By Pamela Yellen and Dean Rotbart
Perhaps this year, finally, you will get your financial house in order. That means roping in spending, slashing debt, maximizing income and choosing investment and savings vehicles that actually deliver what they promise.
Hardest of all, it means sticking to your New Year’s resolutions beyond Valentine’s Day, past Mother’s Day and July 4th, all the way through Labor Day, Thanksgiving, and yes, New Year’s Day 2012.
Remember, past failures are no guarantee of future failures! In fact, before they ever succeeded, research shows that most successful New Year’s goal-setters faltered for five consecutive years or even more.
You are far more likely to be successful if your resolve comes from within, instead of being imposed on you by outside forces.
This could be the year that you surprise everyone – perhaps most of all, yourself – by keeping and maintaining your New Year’s resolutions.
For the roughly 45% of us who determinedly set off on January 1st with a full head of steam, but run out of inspiration before February 14th, a subset of Americans – about one out of every five – do push ahead and do achieve their stated goals.
Whether the resolution is to lose weight, exercise more, quit smoking, drink less or spend less, for a small percentage of the population, New Year’s Day is the very trigger they require to set off on their final journey towards – or away from – a lifelong pattern of behavior that previously seemed unattainable.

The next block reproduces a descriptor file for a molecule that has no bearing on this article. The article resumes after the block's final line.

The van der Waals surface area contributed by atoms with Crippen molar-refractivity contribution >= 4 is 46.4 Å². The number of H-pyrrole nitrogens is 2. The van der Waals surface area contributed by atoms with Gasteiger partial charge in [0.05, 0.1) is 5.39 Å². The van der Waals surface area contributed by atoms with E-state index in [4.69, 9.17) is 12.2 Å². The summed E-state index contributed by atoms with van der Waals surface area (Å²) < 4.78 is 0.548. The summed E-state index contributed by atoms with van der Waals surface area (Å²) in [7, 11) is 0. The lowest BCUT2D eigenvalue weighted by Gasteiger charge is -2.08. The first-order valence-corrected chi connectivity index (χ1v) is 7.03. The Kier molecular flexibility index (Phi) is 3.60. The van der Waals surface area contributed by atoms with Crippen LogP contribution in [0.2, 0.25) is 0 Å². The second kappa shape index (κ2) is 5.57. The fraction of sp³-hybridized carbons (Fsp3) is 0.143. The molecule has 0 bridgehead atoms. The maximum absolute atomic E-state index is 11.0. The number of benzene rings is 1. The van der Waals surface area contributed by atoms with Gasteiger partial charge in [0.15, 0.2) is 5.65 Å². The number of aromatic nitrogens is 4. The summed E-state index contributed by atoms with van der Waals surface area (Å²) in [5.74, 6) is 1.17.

7 Secrets to Get Your Financial House in Order – Permanently
- We all have it within us to modify our behavior
- Real, permanent change is usually driven by your own desire, rather than by the pressure others exert on you
- Have a heart-to-heart talk with yourself. Where are you right now… and where do you want to be?
- Enlist the support of one or more allies or a coach to encourage you and help keep you on track
- Consider using websites that give incentives – and disincentives – for sticking to or breaking your commitments (such as a GoalPay.com)
- Don’t wallow in self-blame when you fail – put aside your emotions and plot a logical pathway back
- Don’t set yourself up for failure by insisting on an all-or-nothing change. Learn from the past, realize where you made errors and build on them like stepping-stones